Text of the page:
1. My last name is spelled with two T’s. But good article!

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    1. Thanks, Tom, we corrected it right away.

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  2. Love Leo and the gang. Watch them on Boxee software whenever I get a chance.

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    1. wish I could see you guys on XBMC

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      1. You can. Grab the twit video plugin.

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  3. I was stupid-happy when Leo got Tom and Jason over to TWiT as I’d been a fan of BoL for a long while. If only Molly would see the light. CNET, imo, has become stayed and dry. It’s sad because they have a great talent pool over there (Molly, BT, Donald Bell, et. al.)

    I’ve also been a TWiT since close to day one and one of the many that have been watching Leo since ZDNET. In fact, TWiT netcasts make up about 80% of my TV viewing.

    Cheers and all success to the TWiT network. :)

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  4. I loved the article. I hope one day soon to visit the new studios. Leo has some awesome shows. Keep up the good work.

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  5. The show sure has come a long ways from the humble beginnings, Leo has always been a pioneer and this is just the next step. Loyal fan since the TechTV days of college, keep it up Laporte!!

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  6. It’s crazy to see how much twit’s expanding. I hope quality of the content stays the focus rather than the quantity of shows. I was a big fan of many of the shows on twit, but slowly stopped keeping up-to-date as the shows would get so long it’d be difficult to make time for everything. Then as I found some of the shows seemed to lose some of their quality I found myself less enthusiastic to catch up.

    Once they’re settled in their new studio I shall have to give them a try again and see how it comes together.

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  7. Leo needs to get new mods for his chat room. If you make one comment criticizing a shoe you are banned. Its like kiss Leo’s feet or get out.

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    1. Show.

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      1. Actually, some of them are so testy, they might boot you for criticizing a shoe!

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    2. Agreed, the chat room is really ridiculous in terms of censorship. Say one thing even remotely critical about anything on twit and you are automatically flamed, called a troll, and quickly banned. I honestly think those mods are keeping his live viewership small because people like me (a longtime Twit fan) get turned off by the aggressive mods and go back to just downloading shows.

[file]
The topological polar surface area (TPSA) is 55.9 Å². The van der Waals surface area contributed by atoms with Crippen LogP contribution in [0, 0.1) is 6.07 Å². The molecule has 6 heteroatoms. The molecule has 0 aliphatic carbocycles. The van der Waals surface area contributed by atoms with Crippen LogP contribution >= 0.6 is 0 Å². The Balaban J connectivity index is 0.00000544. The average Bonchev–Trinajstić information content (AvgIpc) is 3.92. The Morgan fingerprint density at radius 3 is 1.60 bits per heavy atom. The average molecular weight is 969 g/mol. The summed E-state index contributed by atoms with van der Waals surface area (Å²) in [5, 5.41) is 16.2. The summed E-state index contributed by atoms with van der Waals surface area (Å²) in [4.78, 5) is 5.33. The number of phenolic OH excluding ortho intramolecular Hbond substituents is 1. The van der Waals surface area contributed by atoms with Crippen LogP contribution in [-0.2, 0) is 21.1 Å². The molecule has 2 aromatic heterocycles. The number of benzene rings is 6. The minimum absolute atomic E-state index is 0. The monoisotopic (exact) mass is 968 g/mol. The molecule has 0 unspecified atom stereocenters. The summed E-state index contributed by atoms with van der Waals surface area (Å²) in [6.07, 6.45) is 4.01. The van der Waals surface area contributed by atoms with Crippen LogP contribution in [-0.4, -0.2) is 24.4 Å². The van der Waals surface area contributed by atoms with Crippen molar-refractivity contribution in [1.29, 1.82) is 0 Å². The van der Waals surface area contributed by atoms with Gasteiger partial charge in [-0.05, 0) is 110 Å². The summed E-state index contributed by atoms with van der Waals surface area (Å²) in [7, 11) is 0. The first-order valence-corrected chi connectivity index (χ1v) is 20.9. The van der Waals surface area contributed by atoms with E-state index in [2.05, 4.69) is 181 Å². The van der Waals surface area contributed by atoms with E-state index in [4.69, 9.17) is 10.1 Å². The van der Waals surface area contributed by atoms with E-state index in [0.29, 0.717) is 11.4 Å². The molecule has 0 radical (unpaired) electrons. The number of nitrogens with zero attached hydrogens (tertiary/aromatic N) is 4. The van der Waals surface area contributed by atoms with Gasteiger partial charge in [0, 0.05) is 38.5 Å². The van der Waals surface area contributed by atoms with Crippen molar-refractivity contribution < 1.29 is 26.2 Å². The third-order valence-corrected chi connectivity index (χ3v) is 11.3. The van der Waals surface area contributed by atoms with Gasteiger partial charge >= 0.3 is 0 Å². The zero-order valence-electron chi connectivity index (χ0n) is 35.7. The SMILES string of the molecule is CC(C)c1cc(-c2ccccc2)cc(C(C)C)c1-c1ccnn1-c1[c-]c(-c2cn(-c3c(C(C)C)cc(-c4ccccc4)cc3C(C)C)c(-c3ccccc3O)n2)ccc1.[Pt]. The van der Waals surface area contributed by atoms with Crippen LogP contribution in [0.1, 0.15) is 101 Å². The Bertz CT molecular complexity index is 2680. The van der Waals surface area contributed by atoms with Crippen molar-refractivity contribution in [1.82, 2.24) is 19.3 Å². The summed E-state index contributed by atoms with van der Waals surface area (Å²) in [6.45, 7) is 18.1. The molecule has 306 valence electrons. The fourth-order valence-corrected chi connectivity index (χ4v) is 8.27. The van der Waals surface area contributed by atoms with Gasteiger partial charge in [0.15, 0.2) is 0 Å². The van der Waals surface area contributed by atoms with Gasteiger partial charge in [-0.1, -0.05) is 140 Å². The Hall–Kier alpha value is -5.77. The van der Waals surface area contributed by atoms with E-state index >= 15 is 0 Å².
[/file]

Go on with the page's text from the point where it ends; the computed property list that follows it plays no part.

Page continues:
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      1. I agree. The shows feel so warm and inviting, often making fun of themselves and embracing constructive criticism but as soon as you go into the chat room it feels like you have to walk on egg shells.

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    3. I completely agree and wish that Dan or some of the other mods understood that a few bad moderators are censoring many for personal reasons or for viewpoints that deviate from their own but do not violate the chat rules/guidelines. this is a growing problem and mods like “Ikon” etc. are slowly poisoning the twit-chat-brain.

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    4. agreed,those mods are real quick to boot anyone they think brings any negative or constructive comments to the room.I for one have felt their wrath many times and am presently banned.

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  8. I’m a convert and a big fan of Leo’s knowledge, humour and down-to-earth attitude. Please keep on fighting for the common man and say what you really feel. More power to you Leo and team!

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  9. Actually, I meant staid not stayed. My bad.

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  10. I have grown up listening to Leo’s podcasts. I found his Tech Guy podcast in the iTunes section when I got my first iPod and it was the very first podcast I listened to. This was about 6 years ago. I am now 19 and listen to many of his podcasts. While I am still audio-only, I think I will be hooking my computer up to my TV once he goes 24/7 video!